On Monday, local film enthusiasts Kinofolk hosted an alternative film at The Basement. This screening was the first of two for Heima, the documentary that tells the story of Sigur Ros’s homecoming tour of Iceland following their explosion onto the international music scene in 2006.
By Graeme Smith
To warm up the evening, a trio of short films preceded the main feature, each showcasing a little something of Iceland. A Wes Anderson-esque tutorial on hot-tubbing was followed by a visual short of striking Icelandic scenery. Finally, Sigur Ros’s music featured in a dramatic and haunting tale of death and rebirth starring Elle Fanning and John Hawkes.
The main feature started in under-stated fashion. Shots of Icelanders heading towards their town hall overlaid by soundbites of the band’s apprehension of playing to a home audience. ‘People in Iceland are very judgemental’ one of the band members confesses, which was demonstrated by the many shots of a crowd looking underwhelmed as the band plays. It brought a refreshing dose of realness to proceedings, and showed the project was never to boost the band’s own image.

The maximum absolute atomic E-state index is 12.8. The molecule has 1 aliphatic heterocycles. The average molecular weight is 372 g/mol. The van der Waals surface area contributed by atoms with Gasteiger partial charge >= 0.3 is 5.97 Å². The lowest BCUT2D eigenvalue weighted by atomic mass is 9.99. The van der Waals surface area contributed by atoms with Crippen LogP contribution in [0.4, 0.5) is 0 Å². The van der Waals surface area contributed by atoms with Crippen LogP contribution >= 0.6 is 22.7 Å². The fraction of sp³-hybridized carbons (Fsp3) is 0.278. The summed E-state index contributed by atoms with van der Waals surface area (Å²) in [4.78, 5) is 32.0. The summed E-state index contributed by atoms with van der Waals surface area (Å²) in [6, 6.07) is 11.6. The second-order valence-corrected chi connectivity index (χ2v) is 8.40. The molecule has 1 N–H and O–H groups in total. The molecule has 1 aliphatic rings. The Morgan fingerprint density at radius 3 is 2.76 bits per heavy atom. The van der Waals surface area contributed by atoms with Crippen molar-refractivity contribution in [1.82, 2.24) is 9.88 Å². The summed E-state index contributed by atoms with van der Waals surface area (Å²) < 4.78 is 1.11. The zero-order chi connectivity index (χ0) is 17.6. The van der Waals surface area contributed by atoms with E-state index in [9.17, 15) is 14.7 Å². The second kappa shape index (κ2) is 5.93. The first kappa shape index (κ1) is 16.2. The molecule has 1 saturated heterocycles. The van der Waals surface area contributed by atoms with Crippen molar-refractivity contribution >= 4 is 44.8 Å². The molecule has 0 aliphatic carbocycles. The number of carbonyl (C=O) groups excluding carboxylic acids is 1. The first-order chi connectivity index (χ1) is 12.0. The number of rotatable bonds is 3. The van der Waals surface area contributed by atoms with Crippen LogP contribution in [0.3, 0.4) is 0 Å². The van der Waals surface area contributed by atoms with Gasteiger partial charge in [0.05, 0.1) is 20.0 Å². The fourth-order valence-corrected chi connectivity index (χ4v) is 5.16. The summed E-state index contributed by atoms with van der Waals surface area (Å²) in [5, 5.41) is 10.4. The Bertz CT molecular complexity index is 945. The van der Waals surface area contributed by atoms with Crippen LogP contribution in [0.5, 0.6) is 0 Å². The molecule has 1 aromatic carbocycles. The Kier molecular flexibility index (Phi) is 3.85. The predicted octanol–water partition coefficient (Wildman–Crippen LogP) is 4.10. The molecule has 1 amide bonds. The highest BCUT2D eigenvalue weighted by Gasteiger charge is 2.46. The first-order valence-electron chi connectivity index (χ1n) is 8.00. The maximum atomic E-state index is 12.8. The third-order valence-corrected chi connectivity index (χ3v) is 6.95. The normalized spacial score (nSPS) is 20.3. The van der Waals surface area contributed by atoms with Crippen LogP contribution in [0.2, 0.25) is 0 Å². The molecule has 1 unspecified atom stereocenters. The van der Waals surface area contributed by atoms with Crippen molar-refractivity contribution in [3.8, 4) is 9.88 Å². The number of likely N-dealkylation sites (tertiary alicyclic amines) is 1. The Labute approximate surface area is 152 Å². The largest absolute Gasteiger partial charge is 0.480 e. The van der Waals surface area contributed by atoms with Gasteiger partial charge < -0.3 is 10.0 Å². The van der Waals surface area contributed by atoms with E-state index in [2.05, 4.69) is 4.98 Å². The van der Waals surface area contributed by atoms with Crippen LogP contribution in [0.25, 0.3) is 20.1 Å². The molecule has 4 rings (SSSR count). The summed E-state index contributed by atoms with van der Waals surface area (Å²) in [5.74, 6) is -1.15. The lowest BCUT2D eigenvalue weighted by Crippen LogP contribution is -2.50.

The first concert starts and Sigur Ros’s signature epic style swells to dominate proceedings. In fact, the music in the film is completely consuming and pushes the visuals into secondary notice. However, this can hardly be a criticism of a film featuring musicians.
After some initial concert footage, the band play some introspective pieces in rustic locations. Though entertaining, it does detract a little from the idea sold that the band are putting on the tour, for free, as a gift back to their homeland audience. These discrepancies are few and far between during the narrative, and don’t detract too much from the key message of the film.
The traditions of Iceland are explored through Sigur Ros’ choices of venues and who they play with; whether they are joined by a brass band, a choir or set up in an abandoned fishery. It was interesting to see the diversities of their homeland. This theme was continued throughout till a sudden climax was reached at the festival in front of a huge audience. In true Sigur Ros style, the final number of the film features an impressively long build up, both aurally and visually before an explosion of sound and flashing images.
It’s always great to see something different, and kudos to Kinofolk for bringing these sorts of films to York. Heima returns to The Basement next Monday and it’s a must see, especially if you are a Sigur Ros fan.
Check out the trailer below:
The documentary Heima was played at The Basement on Monday 4 April 2016